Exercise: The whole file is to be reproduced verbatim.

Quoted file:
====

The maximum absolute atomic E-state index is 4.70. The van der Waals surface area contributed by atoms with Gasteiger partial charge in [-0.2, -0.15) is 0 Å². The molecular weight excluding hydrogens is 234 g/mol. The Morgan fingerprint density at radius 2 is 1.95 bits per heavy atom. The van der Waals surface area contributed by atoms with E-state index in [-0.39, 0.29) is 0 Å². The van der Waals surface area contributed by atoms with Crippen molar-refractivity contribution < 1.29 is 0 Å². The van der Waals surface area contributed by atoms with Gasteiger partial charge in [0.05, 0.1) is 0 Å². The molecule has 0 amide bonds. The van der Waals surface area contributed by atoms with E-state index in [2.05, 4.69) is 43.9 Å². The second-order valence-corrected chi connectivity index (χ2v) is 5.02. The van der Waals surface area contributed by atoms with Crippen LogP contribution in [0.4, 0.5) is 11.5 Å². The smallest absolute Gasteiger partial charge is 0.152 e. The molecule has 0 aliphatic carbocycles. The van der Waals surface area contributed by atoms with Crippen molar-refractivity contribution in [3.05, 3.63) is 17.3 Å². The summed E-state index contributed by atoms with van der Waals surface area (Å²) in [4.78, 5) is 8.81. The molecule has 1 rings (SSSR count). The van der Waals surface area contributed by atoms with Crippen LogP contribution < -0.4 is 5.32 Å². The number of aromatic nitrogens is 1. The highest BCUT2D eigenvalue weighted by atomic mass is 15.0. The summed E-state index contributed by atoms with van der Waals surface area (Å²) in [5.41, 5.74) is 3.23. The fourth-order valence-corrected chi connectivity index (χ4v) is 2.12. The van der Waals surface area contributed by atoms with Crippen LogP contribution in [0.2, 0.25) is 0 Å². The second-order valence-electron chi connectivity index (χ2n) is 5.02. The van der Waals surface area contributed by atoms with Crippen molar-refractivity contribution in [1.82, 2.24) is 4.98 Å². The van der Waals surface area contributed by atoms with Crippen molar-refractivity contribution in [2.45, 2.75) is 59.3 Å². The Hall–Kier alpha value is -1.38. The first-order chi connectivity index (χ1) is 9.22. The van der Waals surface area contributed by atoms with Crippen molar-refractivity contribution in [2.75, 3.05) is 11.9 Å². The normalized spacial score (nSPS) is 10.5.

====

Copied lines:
The maximum absolute atomic E-state index is 4.70. The van der Waals surface area contributed by atoms with Gasteiger partial charge in [-0.2, -0.15) is 0 Å². The molecular weight excluding hydrogens is 234 g/mol. The Morgan fingerprint density at radius 2 is 1.95 bits per heavy atom. The van der Waals surface area contributed by atoms with E-state index in [-0.39, 0.29) is 0 Å². The van der Waals surface area contributed by atoms with Crippen molar-refractivity contribution < 1.29 is 0 Å². The van der Waals surface area contributed by atoms with Gasteiger partial charge in [0.05, 0.1) is 0 Å². The molecule has 0 amide bonds. The van der Waals surface area contributed by atoms with E-state index in [2.05, 4.69) is 43.9 Å². The second-order valence-corrected chi connectivity index (χ2v) is 5.02. The van der Waals surface area contributed by atoms with Crippen LogP contribution in [0.4, 0.5) is 11.5 Å². The smallest absolute Gasteiger partial charge is 0.152 e. The molecule has 0 aliphatic carbocycles. The van der Waals surface area contributed by atoms with Crippen molar-refractivity contribution in [3.05, 3.63) is 17.3 Å². The summed E-state index contributed by atoms with van der Waals surface area (Å²) in [4.78, 5) is 8.81. The molecule has 1 rings (SSSR count). The van der Waals surface area contributed by atoms with Crippen LogP contribution < -0.4 is 5.32 Å². The number of aromatic nitrogens is 1. The highest BCUT2D eigenvalue weighted by atomic mass is 15.0. The summed E-state index contributed by atoms with van der Waals surface area (Å²) in [5.41, 5.74) is 3.23. The fourth-order valence-corrected chi connectivity index (χ4v) is 2.12. The van der Waals surface area contributed by atoms with Crippen LogP contribution in [0.2, 0.25) is 0 Å². The second-order valence-electron chi connectivity index (χ2n) is 5.02. The van der Waals surface area contributed by atoms with Crippen molar-refractivity contribution in [1.82, 2.24) is 4.98 Å². The van der Waals surface area contributed by atoms with Crippen molar-refractivity contribution in [2.45, 2.75) is 59.3 Å². The Hall–Kier alpha value is -1.38. The first-order chi connectivity index (χ1) is 9.22. The van der Waals surface area contributed by atoms with Crippen molar-refractivity contribution in [2.75, 3.05) is 11.9 Å². The normalized spacial score (nSPS) is 10.5.